Today is Respect-for-the-Aged Day in Japan. According to the book Japan at a Glance, this is “[a] day to express respect for aged people, to thank them for their contributions to society over many years, and to celebrate their longevity.”
On a regular basis I struggle to guess the age of Japanese people because they usually age very well and look younger than their true age. What’s their secret? Do all the pickled foods that Japanese people eat somehow preserve their lives too? Well, until recently, the typical Japanese diet relied heavily on vegetables, with little meat. Fresh seafood is commonly available all over Japan, so this low fat option is utilized. Also, traditional Japanese sweets often incorporate sweet beans and have a much lower sugar content. As time has passed, McDonalds, KFC, and other fried foods have worked their way into Japan more and more. The more a person sticks to a traditional Japanese diet, though, the more their health and body reflect that.
|Church women at the reception|
|Traditional Japanese Sweets|
Another impressive quality is just how active people stay, even when they are well into their golden years. Bicycles and walking play a big part in transportation, so an active lifestyle is a part of daily living; that is one thing that I especially enjoy about living in Japan.
So, how does one observe this national holiday? Most people observe it by enjoying a day off of work or school, but there are other activities as well. Yesterday, after the church service, there was a reception for members who are 70 or older. The participants enjoyed traditional green tea and sweets (including the previously mentioned sweet bean paste). An MC interviewed a few of the elderly participants, and then everyone played a sort of Mad Libs game. I admit that I didn’t really follow all of this though with the language barrier and all.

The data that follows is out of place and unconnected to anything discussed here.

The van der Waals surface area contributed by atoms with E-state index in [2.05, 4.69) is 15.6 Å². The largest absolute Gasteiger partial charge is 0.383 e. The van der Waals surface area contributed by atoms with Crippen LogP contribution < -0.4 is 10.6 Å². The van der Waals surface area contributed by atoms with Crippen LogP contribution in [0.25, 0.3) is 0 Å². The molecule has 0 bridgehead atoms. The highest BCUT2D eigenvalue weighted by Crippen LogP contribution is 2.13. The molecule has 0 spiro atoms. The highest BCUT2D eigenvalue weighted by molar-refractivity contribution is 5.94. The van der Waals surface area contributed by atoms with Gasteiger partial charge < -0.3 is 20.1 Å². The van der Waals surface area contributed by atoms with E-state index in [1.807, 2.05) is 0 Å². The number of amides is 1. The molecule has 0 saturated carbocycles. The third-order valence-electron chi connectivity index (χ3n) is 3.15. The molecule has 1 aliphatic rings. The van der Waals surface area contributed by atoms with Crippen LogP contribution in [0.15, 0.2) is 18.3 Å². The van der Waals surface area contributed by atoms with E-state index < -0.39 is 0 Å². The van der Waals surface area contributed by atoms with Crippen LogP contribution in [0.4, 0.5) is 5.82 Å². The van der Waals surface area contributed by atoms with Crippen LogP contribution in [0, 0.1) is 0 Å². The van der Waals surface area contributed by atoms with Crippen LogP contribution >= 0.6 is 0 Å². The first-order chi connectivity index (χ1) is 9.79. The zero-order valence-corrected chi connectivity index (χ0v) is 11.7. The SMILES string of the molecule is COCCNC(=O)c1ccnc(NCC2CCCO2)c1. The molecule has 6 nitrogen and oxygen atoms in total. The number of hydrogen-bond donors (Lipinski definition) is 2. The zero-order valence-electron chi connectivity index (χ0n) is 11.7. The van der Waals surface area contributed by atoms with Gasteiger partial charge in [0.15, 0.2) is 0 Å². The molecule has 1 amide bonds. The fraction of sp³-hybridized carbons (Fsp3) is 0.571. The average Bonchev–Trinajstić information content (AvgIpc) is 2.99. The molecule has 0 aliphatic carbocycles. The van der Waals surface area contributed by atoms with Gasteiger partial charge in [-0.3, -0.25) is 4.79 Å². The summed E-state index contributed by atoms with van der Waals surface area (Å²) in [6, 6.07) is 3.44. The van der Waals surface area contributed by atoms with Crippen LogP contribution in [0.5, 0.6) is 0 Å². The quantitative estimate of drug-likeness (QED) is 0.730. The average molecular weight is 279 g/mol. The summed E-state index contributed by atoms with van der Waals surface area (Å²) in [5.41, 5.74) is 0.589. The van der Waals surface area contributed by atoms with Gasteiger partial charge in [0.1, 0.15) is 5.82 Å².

One of the most impressive qualities about Japan is that in small ways, every day is Respect-for-the-Aged Day. Elderly people are valued for their wisdom and experience. I regularly see younger people giving up their seats on trains or buses so that the elderly can sit down. Also, older people are usually addressed with very polite forms of Japanese to show respect. We could learn a lot from the way that the Japanese culture honors and celebrates the elderly, even though there is not a specific day set aside to do this in America.